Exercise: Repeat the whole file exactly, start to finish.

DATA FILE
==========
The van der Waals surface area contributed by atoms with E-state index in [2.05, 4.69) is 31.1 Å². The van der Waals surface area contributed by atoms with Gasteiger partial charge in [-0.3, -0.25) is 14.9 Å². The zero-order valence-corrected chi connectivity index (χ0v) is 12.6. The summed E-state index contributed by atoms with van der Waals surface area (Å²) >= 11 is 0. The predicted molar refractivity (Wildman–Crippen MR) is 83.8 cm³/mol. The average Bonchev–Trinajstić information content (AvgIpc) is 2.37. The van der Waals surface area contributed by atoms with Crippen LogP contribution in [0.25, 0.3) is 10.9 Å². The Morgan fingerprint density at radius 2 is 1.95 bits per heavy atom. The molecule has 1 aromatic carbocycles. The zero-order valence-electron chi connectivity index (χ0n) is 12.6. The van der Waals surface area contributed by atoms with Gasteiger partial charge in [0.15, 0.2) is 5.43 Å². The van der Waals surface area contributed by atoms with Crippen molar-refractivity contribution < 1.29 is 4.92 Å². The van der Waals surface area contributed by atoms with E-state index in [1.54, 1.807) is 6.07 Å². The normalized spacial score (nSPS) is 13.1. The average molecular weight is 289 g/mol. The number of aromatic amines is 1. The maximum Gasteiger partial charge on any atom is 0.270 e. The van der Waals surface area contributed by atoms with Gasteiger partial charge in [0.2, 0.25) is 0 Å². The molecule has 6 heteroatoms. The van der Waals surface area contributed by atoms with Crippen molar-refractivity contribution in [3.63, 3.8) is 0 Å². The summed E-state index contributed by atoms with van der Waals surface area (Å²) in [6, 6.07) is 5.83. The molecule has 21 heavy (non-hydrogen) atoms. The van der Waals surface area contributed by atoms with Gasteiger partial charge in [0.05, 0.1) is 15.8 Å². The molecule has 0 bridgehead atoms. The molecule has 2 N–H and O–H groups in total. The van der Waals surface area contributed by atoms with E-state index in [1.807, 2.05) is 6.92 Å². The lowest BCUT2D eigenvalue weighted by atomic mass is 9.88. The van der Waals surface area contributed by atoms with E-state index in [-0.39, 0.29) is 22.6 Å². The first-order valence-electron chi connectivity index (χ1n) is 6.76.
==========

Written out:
The van der Waals surface area contributed by atoms with E-state index in [2.05, 4.69) is 31.1 Å². The van der Waals surface area contributed by atoms with Gasteiger partial charge in [-0.3, -0.25) is 14.9 Å². The zero-order valence-corrected chi connectivity index (χ0v) is 12.6. The summed E-state index contributed by atoms with van der Waals surface area (Å²) >= 11 is 0. The predicted molar refractivity (Wildman–Crippen MR) is 83.8 cm³/mol. The average Bonchev–Trinajstić information content (AvgIpc) is 2.37. The van der Waals surface area contributed by atoms with Crippen LogP contribution in [0.25, 0.3) is 10.9 Å². The Morgan fingerprint density at radius 2 is 1.95 bits per heavy atom. The molecule has 1 aromatic carbocycles. The zero-order valence-electron chi connectivity index (χ0n) is 12.6. The van der Waals surface area contributed by atoms with Gasteiger partial charge in [0.15, 0.2) is 5.43 Å². The van der Waals surface area contributed by atoms with Crippen molar-refractivity contribution < 1.29 is 4.92 Å². The van der Waals surface area contributed by atoms with E-state index in [1.54, 1.807) is 6.07 Å². The normalized spacial score (nSPS) is 13.1. The average molecular weight is 289 g/mol. The number of aromatic amines is 1. The maximum Gasteiger partial charge on any atom is 0.270 e. The van der Waals surface area contributed by atoms with Gasteiger partial charge in [0.2, 0.25) is 0 Å². The molecule has 6 heteroatoms. The van der Waals surface area contributed by atoms with Crippen molar-refractivity contribution in [3.63, 3.8) is 0 Å². The summed E-state index contributed by atoms with van der Waals surface area (Å²) in [6, 6.07) is 5.83. The molecule has 21 heavy (non-hydrogen) atoms. The van der Waals surface area contributed by atoms with Gasteiger partial charge in [0.05, 0.1) is 15.8 Å². The molecule has 0 bridgehead atoms. The molecule has 2 N–H and O–H groups in total. The van der Waals surface area contributed by atoms with E-state index in [1.807, 2.05) is 6.92 Å². The lowest BCUT2D eigenvalue weighted by atomic mass is 9.88. The van der Waals surface area contributed by atoms with E-state index in [-0.39, 0.29) is 22.6 Å². The first-order valence-electron chi connectivity index (χ1n) is 6.76.